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We may not need a low temperature superconductor to slow the speed of light to get the (index of refraction)^4 amplification of applied stress-energy tensor's ability to warp spacetime. Click here.

On Aug 12, 2011, at 10:20 PM, This email address is being protected from spambots. You need JavaScript enabled to view it. wrote:
I don't have much to report on the smaller list conversation of Mach effects.  From my perspective, it seems that one of the major stumbling blocks has been the fact that Mach's principle has a long and sometimes colorful history that complicates and confuses any attempt to invoke it in physical arguments. 

Yes, the only Mach's Principle that makes sense to me is our future event horizon as the hologram screen with a Wheeler-Feynman type retrocausal "back from the future" creation of everything  (all matter fields including gravity) as bootstrapped post-selected hologram images. I suppose this requires a block universe picture with Novikov self-consistent loops in time.

People get fixated on, for example, the eight versions that Rovelli mentions (in the quote Jack circulated) or the dozen versions that Bondi and Samuel mention in their 1997 paper, and so on.  The fact that GRT is a local field theory that has well-known anti-Machian solutions doesn't help either.  If you want to put Mach's principle to use, you have to isolate the essential physical content of the principle and strip away all of the contentious arguments that, for practical purposes anyway, are distractions.  That essential physical content is the claim that all inertial reaction forces are gravitational forces.  In a way, this should be quite plausible, for gravitational forces, like inertial reaction forces, are "fictitious" in the sense that because of their behavior and universality, they can be geometrized away.  This is just the EEP.  But I've already said more on this than I intended.  And I don't want to trigger another deluge of emails. . . .  :-)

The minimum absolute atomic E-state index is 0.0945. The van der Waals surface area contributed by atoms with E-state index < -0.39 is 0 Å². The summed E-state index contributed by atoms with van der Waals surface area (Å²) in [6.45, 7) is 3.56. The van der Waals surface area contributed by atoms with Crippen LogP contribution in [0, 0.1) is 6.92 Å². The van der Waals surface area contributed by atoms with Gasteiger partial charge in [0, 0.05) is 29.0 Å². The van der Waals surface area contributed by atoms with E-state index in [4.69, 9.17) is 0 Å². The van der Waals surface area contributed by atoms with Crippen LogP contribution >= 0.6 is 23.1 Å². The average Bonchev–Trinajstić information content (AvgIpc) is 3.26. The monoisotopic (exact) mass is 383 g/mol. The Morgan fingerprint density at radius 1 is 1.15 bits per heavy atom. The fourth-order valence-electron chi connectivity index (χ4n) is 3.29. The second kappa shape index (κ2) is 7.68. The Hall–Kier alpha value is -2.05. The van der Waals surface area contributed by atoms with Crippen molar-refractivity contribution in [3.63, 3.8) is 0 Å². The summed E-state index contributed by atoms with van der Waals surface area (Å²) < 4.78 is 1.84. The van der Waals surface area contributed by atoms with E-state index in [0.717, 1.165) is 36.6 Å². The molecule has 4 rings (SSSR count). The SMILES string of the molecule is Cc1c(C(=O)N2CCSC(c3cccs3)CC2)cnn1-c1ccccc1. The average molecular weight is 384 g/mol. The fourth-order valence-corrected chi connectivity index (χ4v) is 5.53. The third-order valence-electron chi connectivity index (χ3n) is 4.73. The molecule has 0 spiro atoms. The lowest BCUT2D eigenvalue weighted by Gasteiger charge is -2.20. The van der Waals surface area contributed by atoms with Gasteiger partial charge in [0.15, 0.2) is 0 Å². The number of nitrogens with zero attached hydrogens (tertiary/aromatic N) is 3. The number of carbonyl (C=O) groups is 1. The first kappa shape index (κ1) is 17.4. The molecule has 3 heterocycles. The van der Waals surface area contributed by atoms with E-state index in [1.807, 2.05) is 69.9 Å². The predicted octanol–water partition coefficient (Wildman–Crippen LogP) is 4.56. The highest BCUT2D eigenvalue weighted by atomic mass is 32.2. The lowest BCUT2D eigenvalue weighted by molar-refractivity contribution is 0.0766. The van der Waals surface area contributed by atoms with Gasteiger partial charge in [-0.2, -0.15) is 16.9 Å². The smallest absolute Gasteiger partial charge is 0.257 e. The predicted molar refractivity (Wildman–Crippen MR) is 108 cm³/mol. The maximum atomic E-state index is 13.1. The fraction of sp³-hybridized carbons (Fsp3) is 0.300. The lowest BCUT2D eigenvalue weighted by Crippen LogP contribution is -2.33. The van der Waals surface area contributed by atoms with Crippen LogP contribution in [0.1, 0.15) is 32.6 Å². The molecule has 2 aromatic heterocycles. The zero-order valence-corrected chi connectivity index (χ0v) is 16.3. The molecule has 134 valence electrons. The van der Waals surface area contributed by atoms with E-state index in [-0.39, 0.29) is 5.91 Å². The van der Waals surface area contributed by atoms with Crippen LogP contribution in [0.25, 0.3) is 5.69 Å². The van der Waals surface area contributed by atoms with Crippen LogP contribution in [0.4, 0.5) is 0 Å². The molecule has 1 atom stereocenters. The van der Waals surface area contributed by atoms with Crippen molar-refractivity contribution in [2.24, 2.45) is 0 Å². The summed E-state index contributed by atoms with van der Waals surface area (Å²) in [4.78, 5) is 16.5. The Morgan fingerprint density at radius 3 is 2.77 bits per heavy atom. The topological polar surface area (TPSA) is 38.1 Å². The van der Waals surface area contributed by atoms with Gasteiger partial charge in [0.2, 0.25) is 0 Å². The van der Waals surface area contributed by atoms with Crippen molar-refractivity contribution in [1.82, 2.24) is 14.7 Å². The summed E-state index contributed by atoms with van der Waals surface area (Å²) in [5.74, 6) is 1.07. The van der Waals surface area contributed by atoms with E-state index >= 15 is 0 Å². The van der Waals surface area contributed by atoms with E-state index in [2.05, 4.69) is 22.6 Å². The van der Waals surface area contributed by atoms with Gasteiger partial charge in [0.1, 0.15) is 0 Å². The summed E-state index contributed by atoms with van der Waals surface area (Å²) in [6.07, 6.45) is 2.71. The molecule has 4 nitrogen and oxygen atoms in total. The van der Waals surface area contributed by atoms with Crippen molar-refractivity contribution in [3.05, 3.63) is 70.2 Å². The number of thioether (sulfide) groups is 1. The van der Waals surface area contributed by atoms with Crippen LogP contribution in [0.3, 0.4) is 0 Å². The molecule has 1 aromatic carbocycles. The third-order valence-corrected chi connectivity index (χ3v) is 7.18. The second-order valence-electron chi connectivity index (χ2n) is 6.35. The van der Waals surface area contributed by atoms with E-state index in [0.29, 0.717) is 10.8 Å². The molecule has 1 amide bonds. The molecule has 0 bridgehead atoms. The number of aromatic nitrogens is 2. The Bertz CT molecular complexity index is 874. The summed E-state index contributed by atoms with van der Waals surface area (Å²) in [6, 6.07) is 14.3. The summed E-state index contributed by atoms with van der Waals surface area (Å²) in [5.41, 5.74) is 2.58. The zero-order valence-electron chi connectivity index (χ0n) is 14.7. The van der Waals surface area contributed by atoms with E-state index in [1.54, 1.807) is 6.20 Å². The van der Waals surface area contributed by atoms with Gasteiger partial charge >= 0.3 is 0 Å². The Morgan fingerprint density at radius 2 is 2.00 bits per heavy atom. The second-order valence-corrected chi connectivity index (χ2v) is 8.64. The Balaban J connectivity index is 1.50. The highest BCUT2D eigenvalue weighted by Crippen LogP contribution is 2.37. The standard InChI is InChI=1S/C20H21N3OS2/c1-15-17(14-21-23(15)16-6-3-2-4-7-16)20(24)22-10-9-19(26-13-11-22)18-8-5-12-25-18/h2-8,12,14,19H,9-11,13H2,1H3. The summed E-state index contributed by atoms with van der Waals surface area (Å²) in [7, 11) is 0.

On other matters, the NASA NIAC awards were announced this past week.  These are the "cross cutting", "revolutionary", "interdisciplinary", "paradigm shifting" projects that NASA hopes will radically change our future.  It's an interesting collection.

The 100 Year Starship program, with a meeting in Orlando at the end of September, also notified those selected to be presenters and panelists this past week.  At least one or two of you will be involved, and the meeting appears to be an interesting event.  I hope that those of you who go to the meeting will share your experiences with the rest of us.

As you know, Jack has told us that he will be presenting his superconductor/metamaterial scheme at the 100YSS convention.  And it's no secret that I've expressed some skepticism about that scheme.  Jack challenged me to "run the numbers", and I have done so.  That run is in the attached word document.  I apologize for the slightly convoluted way of running the numbers.  But the bottom line is that if the coupling coefficient in Einstein's equations really does contain n^4 as Jack claims, then realistic energies for incident EM radiation should produce some very startling effects in superconductors.  Indeed, if his conjecture is right, some startling effects probably should already have been seen.  In any event, since these are experiments that are doable, looking for Jack's predicted effect should not prove excessively difficult, or prohibitively expensive.